"Since this biography was written some pleasant reminiscences of General Sherman have appeared in The Leavenworth Conservative, of Kansas, which on account of their interesting character, are here added to his life.
"Citizens of Leavenworth will remember that there stood on Main Street, between Delaware and Shawnee, in 1857, 1858 and 1859, on the ground now occupied by handsome brick buildings, a shabby-looking, tumbling cottonwood shell.
"It was occupied on the ground floor by Hampton P. Denman, ex-mayor, as a land agency office.
"The rooms above were reached by a crazy-looking stairway on the outside, up which none ever went without dread of their falling. Dingy signs informed the curious that within was a 'law shop' kept by Hugh Ewing, thomas Ewing, Jr., W. T. Sherman and Daniel McCook.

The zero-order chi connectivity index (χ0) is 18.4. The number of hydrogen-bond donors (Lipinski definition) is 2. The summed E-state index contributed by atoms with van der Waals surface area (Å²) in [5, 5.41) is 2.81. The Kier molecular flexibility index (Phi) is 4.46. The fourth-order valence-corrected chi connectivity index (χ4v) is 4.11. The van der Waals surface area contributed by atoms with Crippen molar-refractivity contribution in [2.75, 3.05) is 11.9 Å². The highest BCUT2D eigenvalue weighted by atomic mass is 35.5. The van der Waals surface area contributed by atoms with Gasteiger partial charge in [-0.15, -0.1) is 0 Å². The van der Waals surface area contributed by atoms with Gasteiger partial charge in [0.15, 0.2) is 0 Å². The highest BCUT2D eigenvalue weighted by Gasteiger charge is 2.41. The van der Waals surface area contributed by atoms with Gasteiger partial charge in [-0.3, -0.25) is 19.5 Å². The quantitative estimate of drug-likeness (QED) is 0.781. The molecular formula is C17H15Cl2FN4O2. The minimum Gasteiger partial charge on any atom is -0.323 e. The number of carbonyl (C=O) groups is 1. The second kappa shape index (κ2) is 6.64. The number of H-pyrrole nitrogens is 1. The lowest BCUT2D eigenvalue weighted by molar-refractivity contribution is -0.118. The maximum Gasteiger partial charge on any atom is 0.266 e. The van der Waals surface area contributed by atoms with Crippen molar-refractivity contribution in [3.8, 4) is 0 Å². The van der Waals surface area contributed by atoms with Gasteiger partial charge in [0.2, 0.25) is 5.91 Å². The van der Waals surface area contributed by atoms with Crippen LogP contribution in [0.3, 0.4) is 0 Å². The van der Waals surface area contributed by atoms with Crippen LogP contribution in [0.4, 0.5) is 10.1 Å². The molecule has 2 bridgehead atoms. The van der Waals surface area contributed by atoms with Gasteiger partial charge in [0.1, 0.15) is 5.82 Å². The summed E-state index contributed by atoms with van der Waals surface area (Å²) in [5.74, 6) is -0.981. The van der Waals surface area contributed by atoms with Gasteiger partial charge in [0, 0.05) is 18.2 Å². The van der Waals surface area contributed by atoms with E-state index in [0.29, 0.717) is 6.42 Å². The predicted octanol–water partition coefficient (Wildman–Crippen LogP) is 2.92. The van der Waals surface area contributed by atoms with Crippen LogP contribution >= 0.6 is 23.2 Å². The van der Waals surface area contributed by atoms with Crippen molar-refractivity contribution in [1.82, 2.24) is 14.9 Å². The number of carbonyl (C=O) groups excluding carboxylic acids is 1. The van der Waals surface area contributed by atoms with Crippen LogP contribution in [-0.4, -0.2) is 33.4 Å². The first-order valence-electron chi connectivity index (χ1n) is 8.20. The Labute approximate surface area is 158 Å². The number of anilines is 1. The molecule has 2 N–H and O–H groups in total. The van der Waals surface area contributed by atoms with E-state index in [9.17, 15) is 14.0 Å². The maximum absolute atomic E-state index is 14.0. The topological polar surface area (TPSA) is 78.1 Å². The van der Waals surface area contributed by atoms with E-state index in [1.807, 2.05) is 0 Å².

"All were comparatively young men. All were ambitious; the one who has gained the greatest fame, perhaps the least so of the associated lawyers.
"The Ewings had the advantage of high culture, considerable natural abilities, cold, impassive temperaments, and a powerful family influence to aid their aspirations. Hugh Ewing, was but little known hereabouts, though acknowledged to be a brilliant and versatile genius by his intimates, 'Young Tom,' as the other scion is familiarly called, has always been a prominent and influential man.
"The third member of the firm fills today one of the proudest pages in the history of our land. His name and fame rank with the greatest of earth. All conspire to do him honor. Aliens bow to his genius, and enemies show the extent of their fears of its power by the virulence of their hate and manifestations.